Experiment B CP during fear acquisition normalizes
Experiment 4B: CP154,526 during fear acquisition normalizes fear-potentiated startle and prevents exacerbation of contextual conditioned fear in SERT−/− rats.
As genotypes differed markedly in basal fear acquisition, drug effects could differ strongly between genotypes. Therefore, all effects in this experiment were analyzed separately for each genotype. In SERT+/+ and SERT+/−, administration of CP154,526 during acquisition had no effect on fear IL-18, human recombinant protein 24h later, nor on the startle response per se (SERT+/+: [drug×trial interaction F2,32<1, overall effect of drug F2,32<1]; SERT+/−: [drug×trial interaction F2,37<1, overall effect of dose F2,37=1.1, NS]; Figure 4D and E, respectively). In SERT−/−, on the other hand, CP154,526 treatment during acquisition had a differential effect on cued and non-cued trials ([drug×trial interaction F2,33=3.8, p<0.05]; Figure 4F). Administration of 10mg/kg CP154,526 during acquisition resulted in a significant potentiation of the startle response in response to cued trials (effect trial: [T11, p<0.01]), whereas the response to cued and non-cued trials was similar following treatment with vehicle or 30mg/kg CP154,526 (effect trial: vehicle [T10=0.3, NS]; 30mg/kg [T12=−0.2, NS]). This significant fear potentiation following 10mg/kg CP154,526 in SERT−/− was reflected in the absolute difference scores, as these scores were significantly increased compared to SERT−/− vehicle controls (Effect of drug [F2,33=3.8, p<0.05]; post-hoc analyses: 10mg/kg vs vehicle [p=0.033], 30mg/kg vs vehicle [p=0.913], inset Figure 4F), whereas they were unaltered in SERT+/+ and SERT+/− rats [effect of drug F2,32<1 and F2,37<1 respectively]. In addition, in SERT−/−, a main effect of CP154,526 on overall startle responding revealed that CP154,526 administration during acquisition also prevented the development of contextual conditioned fear, as measured 24h later (main effect drug [F2,33=4.6, p<0.05]). This effect was primarily due to the 30mg/kg dose.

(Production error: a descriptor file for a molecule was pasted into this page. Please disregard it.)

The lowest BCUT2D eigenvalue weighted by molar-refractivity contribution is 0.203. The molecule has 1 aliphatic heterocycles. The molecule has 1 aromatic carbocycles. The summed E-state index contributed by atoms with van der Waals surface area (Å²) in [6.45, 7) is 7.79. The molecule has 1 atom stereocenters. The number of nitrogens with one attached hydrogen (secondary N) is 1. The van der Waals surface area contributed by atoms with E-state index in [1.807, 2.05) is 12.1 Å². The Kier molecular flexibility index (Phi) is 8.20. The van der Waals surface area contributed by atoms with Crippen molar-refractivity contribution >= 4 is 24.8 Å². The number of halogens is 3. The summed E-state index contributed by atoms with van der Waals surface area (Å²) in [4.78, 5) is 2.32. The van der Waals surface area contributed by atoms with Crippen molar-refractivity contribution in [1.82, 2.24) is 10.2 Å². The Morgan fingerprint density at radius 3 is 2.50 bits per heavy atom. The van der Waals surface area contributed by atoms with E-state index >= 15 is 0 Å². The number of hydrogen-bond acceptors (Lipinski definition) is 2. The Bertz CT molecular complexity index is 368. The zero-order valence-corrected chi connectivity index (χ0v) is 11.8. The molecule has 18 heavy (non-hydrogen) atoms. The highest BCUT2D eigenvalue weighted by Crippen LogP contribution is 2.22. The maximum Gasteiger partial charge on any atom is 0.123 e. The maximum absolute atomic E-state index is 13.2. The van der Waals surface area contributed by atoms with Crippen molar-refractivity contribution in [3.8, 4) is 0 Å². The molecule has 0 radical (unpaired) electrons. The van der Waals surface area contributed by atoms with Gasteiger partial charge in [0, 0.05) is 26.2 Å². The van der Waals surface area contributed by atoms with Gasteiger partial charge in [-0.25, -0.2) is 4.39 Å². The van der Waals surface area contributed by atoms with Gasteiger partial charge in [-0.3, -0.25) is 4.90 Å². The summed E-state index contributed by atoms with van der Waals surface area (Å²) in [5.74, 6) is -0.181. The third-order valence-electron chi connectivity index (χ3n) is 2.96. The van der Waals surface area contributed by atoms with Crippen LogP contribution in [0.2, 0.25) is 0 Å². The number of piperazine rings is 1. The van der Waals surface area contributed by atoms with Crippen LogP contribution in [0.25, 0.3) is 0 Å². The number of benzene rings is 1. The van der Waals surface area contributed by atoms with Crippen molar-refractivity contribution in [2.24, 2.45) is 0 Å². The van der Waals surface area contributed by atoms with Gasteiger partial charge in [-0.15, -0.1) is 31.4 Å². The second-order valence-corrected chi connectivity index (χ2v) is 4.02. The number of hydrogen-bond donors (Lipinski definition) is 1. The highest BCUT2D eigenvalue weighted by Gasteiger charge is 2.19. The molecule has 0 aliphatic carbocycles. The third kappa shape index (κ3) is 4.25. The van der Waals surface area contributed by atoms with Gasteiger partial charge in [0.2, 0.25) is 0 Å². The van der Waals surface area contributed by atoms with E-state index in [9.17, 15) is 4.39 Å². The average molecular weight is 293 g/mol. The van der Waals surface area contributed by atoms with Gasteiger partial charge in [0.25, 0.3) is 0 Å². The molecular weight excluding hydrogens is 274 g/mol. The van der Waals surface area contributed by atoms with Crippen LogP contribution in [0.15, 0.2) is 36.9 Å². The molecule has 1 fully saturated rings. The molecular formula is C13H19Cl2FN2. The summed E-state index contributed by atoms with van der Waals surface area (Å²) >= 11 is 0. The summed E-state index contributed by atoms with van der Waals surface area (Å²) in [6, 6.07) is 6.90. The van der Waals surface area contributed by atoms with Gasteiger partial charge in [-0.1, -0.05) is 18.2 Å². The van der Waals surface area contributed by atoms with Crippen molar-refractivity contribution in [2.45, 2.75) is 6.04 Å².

Experiment 5: CP154,526 does not affect expression of fear-potentiated startle.
CP154,526 had no specific effect on the level of fear potentiation when administered before the fear-potentiated startle test in pre-trained rats, rather it significantly decreased the overall startle response (main effect drug [F1,47=21.5, p<0.001], dose×condition×trial interaction [F1,47<1]); Figure 5). This effect tended to be stronger in the cue-shock group, compared to the cue-no-shock group (drug×condition interaction [F1,47=3.86, p=0.055]). The genotype differences in expression of FPS, as detected earlier, were confirmed (trial×genotype interaction in cue-shock group [F2,25=10.0, p=0.001]; effect trial in SERT+/+ [F1,9=18.2, p<0.01], SERT+/− [F1,8=19.0, p<0.01] and SERT−/− F1,8=1.4, NS]). In the cue-no-shock control group, on the other hand, no fear potentiation was present and genotypes did not differ in startle reactivity (effect of trial [F1,22<1], effect of genotype [F2,22<1], genotype×trial interaction [F2,22=2.7, p<0.1]).
Experiment 6: CRF1 receptor mRNA expression in BLA and DR was not significantly altered in SERT−/− rats.
CRF1 receptor levels in the basolateral amygdala, represented by number of dots, were not significantly different between SERT+/+ and SERT−/− rats (main effect genotype [F1,16=1.3, NS], Figure 6A). Because of a trend towards a difference between hemispheres (main effect hemisphere [F1,16=4.1, p<0.1], genotype×hemisphere interaction [F1,16=3.4, p<0.1]), genotype effects were also analyzed in both hemispheres separately. This analysis showed a significant decrease in CRF1 receptor levels in the left BLA of SERT−/− rats (t16=−2.468, p<0.05), whereas CRF1 receptor levels in the right BLA did not differ between genotypes (t16=−0,116, NS). No significant differences CRF1 receptor levels in the dorsal raphe nucleus were found between SERT+/+ and SERT−/− rats ([t18=0.125, NS], Figure 6B).